11 Dec 2018

Parole refused for man who removed partners' teeth

2:41 pm on 11 December 2018

A man who extracted teeth from two of his partners, using a pair of pliers in what a judge described as an "almost torture-like" way, has been denied parole.

Philip Hansen, 56, was sentenced in the Wellington District Court today on several charges, including two of wounding with intent to injure

Phil Hansen was jailed for six years in 2015 on several charges, including two of wounding with intent to injure. Photo: RNZ

Philip Hansen was jailed for six years in June 2015 after a jury found him guilty on several charges, including two of wounding with intent to injure.

At his trial, the Court heard Hansen was obsessed with women's teeth and believed oral sex was better with toothless women.

An examination of his computer revealed over 600 searches relating to tooth extraction and to 'fat gummy ladies'.

Hansen forced his first victim to the floor, held her down and removed four of her teeth with a pair of pliers.

He was having sex in the back of his car with his second victim when he used pliers to pull out one of her teeth, throwing it out the window, then giving her an oily rag to clean her mouth, telling her to 'suck it up'.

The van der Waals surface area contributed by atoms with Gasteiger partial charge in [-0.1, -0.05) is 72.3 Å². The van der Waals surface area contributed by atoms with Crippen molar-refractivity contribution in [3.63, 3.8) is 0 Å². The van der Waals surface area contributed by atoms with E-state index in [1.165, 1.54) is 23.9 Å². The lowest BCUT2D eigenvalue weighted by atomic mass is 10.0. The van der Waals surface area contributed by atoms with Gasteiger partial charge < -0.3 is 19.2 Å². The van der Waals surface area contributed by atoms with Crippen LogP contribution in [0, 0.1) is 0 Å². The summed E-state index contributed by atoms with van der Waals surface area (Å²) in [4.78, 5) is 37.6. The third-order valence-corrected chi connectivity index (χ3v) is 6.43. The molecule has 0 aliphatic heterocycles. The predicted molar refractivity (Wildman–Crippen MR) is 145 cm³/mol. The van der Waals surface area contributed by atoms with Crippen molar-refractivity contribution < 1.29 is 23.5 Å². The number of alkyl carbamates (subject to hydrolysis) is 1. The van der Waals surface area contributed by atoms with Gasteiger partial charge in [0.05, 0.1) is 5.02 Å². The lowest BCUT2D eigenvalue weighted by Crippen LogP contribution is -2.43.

That woman told the jury that on another occasion she woke to find Hansen holding her in a headlock and trying to get to her teeth. When she told him to stop he violently sexually assaulted her. The woman said he preyed on vulnerable women, exploited her and left her "broken and destroyed".

At an earlier parole hearing the Board had been surprised that Hansen registered a low score on a statistical tool used to predict the likelihood of reoffending.

It said there was a need for individual psychological intervention as a psychologist had recommended, but "it could be some time before [Hansen] would have completed that intervention and have an adequate release plan."

Last month Hansen appeared before the Parole Board again and his lawyer made a strong request that his client be released.

However the Board said: "We are left in a situation where we are urged to direct a release on parole when there has not been appropriate intervention for what we agree is extreme offending.

"We do not have sufficient, or any, information or advice about actual risk sufficient to satisfy us it is not undue and we are not persuaded at this stage of the sentence that it would be safe to direct release.

"We say that notwithstanding the risk level indicated by the psychologist."

The board also questioned whether Philip Hansen's acknowledgement of full responsibility for his offending or his understanding of the causes of it, saying he simply referred to it as "a black moment".

It recommended he undergo psychological treatment and indicated it will see him again next December.